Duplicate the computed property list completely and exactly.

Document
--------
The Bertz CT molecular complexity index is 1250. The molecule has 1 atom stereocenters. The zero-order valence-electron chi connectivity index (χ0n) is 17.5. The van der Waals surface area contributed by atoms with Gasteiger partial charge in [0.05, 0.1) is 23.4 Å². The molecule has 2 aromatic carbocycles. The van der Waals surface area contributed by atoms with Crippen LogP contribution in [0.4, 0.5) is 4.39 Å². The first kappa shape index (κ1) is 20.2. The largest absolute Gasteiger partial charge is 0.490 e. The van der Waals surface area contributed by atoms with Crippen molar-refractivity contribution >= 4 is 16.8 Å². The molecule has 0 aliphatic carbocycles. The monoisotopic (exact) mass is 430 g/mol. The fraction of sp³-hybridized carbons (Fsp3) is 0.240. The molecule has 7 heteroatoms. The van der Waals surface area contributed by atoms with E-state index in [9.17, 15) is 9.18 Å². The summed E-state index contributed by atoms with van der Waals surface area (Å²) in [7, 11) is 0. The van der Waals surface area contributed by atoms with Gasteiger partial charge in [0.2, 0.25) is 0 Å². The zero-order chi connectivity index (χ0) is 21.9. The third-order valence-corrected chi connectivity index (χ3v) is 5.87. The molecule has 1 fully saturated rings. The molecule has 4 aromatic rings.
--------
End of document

The Bertz CT molecular complexity index is 1250. The molecule has 1 atom stereocenters. The zero-order valence-electron chi connectivity index (χ0n) is 17.5. The van der Waals surface area contributed by atoms with Gasteiger partial charge in [0.05, 0.1) is 23.4 Å². The molecule has 2 aromatic carbocycles. The van der Waals surface area contributed by atoms with Crippen LogP contribution in [0.4, 0.5) is 4.39 Å². The first kappa shape index (κ1) is 20.2. The largest absolute Gasteiger partial charge is 0.490 e. The van der Waals surface area contributed by atoms with Crippen molar-refractivity contribution >= 4 is 16.8 Å². The molecule has 0 aliphatic carbocycles. The monoisotopic (exact) mass is 430 g/mol. The fraction of sp³-hybridized carbons (Fsp3) is 0.240. The molecule has 7 heteroatoms. The van der Waals surface area contributed by atoms with E-state index in [9.17, 15) is 9.18 Å². The summed E-state index contributed by atoms with van der Waals surface area (Å²) in [7, 11) is 0. The van der Waals surface area contributed by atoms with Gasteiger partial charge in [0.2, 0.25) is 0 Å². The zero-order chi connectivity index (χ0) is 21.9. The third-order valence-corrected chi connectivity index (χ3v) is 5.87. The molecule has 1 fully saturated rings. The molecule has 4 aromatic rings.